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Ted M. Butryn, Matthew A. Masucci and jay a. johnson

While most professional sports quickly postponed their seasons due to COVID-19, the Ultimate Fighting Championship (UFC) took a decidedly contrarian approach as president Dana White continued to promote UFC 249 until pressure forced its cancelation on April 9, 2020. Drawing from work on sport and spectacle and the media as well as sport management scholarship on crisis management, the authors provide a commentary on the mediated spectacle of White’s (eventually successful) efforts to promote UFC 249 during the pandemic. Drawing from numerous media sources, they discuss how White sought to control the public narrative in several key ways. The authors further explore how White decried the seriousness of the pandemic while centralizing the UFC’s place in the U.S. sporting landscape. Finally, the authors discuss how White’s efforts might both help and hinder the UFC as a mainstream sports promotion.

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Branden Buehler

The American sports television industry has scrambled to adjust to the loss of live sporting events in the wake of the coronavirus pandemic—a scramble clearly evidenced in programming schedules suddenly filled with replays of older event telecasts. However, rather than focusing on the apparent novelty of this type of substitute coronavirus programming, this article, instead, argues that the loss of live sporting events represents the amplification of a problem that television networks have already been grappling with for years: how to fill an ever greater number of outlets with sufficient year-round programming given a finite number of live events. With that in mind, this article proposes that many of the programming strategies that networks have turned to in the midst of the pandemic, including the expanded coverage of transactions (e.g., coverage of National Football League free agency) and the increased scheduling of documentaries (e.g., The Last Dance), have been familiar extensions of previously established alternative programming solutions.

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Alexander L. Curry and Tiara Good

The 2020 coronavirus outbreak led Major League Baseball to cancel spring training and postpone the start of the regular season. Although baseball stopped, reporters continued to write about baseball, and fans continued to talk about baseball. But with no games being played, what were they writing and talking about? More than a simple examination of what these two groups are saying, the authors also examined why their focus has turned to particular topics and themes. Through a textual analysis of Entertainment and Sports Programming Network (ESPN) baseball headlines and Reddit posts, the authors found writers jolted out of their routines, yet still framing many of their 2020 stories to focus on the actions of players. For fans, they uncovered conversations that, in many ways, read like friends mourning the loss of a loved one.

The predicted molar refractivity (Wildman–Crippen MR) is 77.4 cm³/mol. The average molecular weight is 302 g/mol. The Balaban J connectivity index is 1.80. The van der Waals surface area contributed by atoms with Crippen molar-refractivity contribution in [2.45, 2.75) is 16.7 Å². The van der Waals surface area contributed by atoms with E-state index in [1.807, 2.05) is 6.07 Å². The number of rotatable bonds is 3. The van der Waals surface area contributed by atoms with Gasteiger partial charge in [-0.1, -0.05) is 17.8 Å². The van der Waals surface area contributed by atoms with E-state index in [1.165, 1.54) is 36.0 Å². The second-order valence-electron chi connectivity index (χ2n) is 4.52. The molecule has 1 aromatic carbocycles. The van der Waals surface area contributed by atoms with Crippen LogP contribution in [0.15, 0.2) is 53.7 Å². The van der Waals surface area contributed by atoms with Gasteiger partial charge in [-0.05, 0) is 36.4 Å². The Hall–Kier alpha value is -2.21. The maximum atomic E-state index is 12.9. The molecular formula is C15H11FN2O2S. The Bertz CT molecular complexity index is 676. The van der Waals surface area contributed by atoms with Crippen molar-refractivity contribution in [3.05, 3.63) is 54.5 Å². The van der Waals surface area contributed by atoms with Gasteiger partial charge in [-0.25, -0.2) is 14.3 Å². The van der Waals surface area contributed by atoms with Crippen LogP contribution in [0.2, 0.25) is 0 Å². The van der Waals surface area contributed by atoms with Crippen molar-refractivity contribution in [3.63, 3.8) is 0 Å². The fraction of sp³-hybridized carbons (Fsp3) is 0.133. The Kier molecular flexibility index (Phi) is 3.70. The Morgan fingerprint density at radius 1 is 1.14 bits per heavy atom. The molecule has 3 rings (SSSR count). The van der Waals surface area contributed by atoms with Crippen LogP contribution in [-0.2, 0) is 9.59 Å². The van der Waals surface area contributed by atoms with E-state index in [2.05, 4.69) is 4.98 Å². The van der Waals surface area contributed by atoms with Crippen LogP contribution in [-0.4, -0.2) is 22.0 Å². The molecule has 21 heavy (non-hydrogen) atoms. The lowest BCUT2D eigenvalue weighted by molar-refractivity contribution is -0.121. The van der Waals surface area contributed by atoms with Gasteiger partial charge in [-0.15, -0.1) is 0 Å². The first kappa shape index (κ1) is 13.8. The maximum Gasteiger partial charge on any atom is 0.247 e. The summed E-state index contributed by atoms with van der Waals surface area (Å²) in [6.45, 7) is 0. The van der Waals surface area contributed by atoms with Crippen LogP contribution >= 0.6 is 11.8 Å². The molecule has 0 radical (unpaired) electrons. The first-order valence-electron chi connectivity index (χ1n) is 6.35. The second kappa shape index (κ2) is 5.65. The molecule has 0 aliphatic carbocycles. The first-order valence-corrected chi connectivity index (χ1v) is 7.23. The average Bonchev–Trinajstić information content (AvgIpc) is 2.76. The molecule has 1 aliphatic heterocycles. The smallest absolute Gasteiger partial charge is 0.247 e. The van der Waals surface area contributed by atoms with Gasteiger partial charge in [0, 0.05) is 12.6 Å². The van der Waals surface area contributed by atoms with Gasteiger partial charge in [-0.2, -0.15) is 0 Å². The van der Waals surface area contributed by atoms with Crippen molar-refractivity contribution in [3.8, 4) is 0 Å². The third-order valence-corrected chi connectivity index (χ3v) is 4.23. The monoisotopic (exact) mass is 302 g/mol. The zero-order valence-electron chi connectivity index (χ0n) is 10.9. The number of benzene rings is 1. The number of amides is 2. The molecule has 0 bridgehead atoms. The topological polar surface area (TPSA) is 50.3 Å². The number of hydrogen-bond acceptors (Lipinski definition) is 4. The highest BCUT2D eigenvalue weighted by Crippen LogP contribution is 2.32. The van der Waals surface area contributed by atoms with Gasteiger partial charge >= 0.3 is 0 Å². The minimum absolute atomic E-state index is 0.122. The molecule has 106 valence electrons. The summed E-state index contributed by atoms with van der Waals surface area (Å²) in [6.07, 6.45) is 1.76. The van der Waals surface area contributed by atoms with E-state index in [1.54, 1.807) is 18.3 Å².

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David C. Kingston and Stacey M. Acker

A musculoskeletal model of the right lower limb was developed to estimate 3D tibial contact forces in high knee flexion postures. This model determined the effect of intersegmental contact between thigh–calf and heel–gluteal structures on tibial contact forces. This model includes direct tracking and 3D orientation of intersegmental contact force, femoral translations from in vivo studies, wrapping of knee extensor musculature, and a novel optimization constraint for multielement muscle groups. Model verification consisted of calculating the error between estimated tibial compressive forces and direct measurements from the Grand Knee Challenge during movements to ∼120° of knee flexion as no high knee flexion data are available. Tibial compression estimates strongly fit implant data during walking (R 2 = .83) and squatting (R 2 = .93) with a root mean squared difference of .47 and .16 body weight, respectively. Incorporating intersegmental contact significantly reduced model estimates of peak tibial anterior–posterior shear and increased peak medial–lateral shear during the static phase of high knee flexion movements by an average of .33 and .07 body weight, respectively. This model supports prior work in that intersegmental contact is a critical parameter when estimating tibial contact forces in high knee flexion movements across a range of culturally and occupationally relevant postures.